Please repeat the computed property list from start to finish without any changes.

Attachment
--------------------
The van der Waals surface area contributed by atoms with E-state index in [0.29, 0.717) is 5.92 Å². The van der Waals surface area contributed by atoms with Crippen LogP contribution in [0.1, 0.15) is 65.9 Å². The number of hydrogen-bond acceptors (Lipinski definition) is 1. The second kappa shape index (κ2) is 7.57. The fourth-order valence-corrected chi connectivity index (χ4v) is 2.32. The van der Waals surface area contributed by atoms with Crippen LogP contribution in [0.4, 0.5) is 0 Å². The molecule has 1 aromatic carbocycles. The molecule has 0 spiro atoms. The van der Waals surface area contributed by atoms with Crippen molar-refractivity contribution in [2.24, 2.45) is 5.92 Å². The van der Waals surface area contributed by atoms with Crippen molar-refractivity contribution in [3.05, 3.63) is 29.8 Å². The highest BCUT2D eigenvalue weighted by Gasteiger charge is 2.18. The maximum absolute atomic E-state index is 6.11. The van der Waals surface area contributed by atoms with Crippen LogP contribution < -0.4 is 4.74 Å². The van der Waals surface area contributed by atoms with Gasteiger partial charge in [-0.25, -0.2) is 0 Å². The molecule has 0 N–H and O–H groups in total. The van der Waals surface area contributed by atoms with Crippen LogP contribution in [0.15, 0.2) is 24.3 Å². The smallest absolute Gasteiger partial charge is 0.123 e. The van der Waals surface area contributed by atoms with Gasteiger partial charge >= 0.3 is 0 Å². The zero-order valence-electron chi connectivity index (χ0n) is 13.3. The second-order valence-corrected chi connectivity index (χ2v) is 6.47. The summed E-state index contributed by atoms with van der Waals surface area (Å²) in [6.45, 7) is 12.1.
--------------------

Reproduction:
The van der Waals surface area contributed by atoms with E-state index in [0.29, 0.717) is 5.92 Å². The van der Waals surface area contributed by atoms with Crippen LogP contribution in [0.1, 0.15) is 65.9 Å². The number of hydrogen-bond acceptors (Lipinski definition) is 1. The second kappa shape index (κ2) is 7.57. The fourth-order valence-corrected chi connectivity index (χ4v) is 2.32. The van der Waals surface area contributed by atoms with Crippen LogP contribution in [0.4, 0.5) is 0 Å². The molecule has 1 aromatic carbocycles. The molecule has 0 spiro atoms. The van der Waals surface area contributed by atoms with Crippen molar-refractivity contribution in [2.24, 2.45) is 5.92 Å². The van der Waals surface area contributed by atoms with Crippen molar-refractivity contribution in [3.05, 3.63) is 29.8 Å². The highest BCUT2D eigenvalue weighted by Gasteiger charge is 2.18. The maximum absolute atomic E-state index is 6.11. The van der Waals surface area contributed by atoms with Crippen LogP contribution < -0.4 is 4.74 Å². The van der Waals surface area contributed by atoms with Gasteiger partial charge in [-0.25, -0.2) is 0 Å². The molecule has 0 N–H and O–H groups in total. The van der Waals surface area contributed by atoms with Crippen LogP contribution in [0.15, 0.2) is 24.3 Å². The smallest absolute Gasteiger partial charge is 0.123 e. The van der Waals surface area contributed by atoms with Gasteiger partial charge >= 0.3 is 0 Å². The zero-order valence-electron chi connectivity index (χ0n) is 13.3. The second-order valence-corrected chi connectivity index (χ2v) is 6.47. The summed E-state index contributed by atoms with van der Waals surface area (Å²) in [6.45, 7) is 12.1.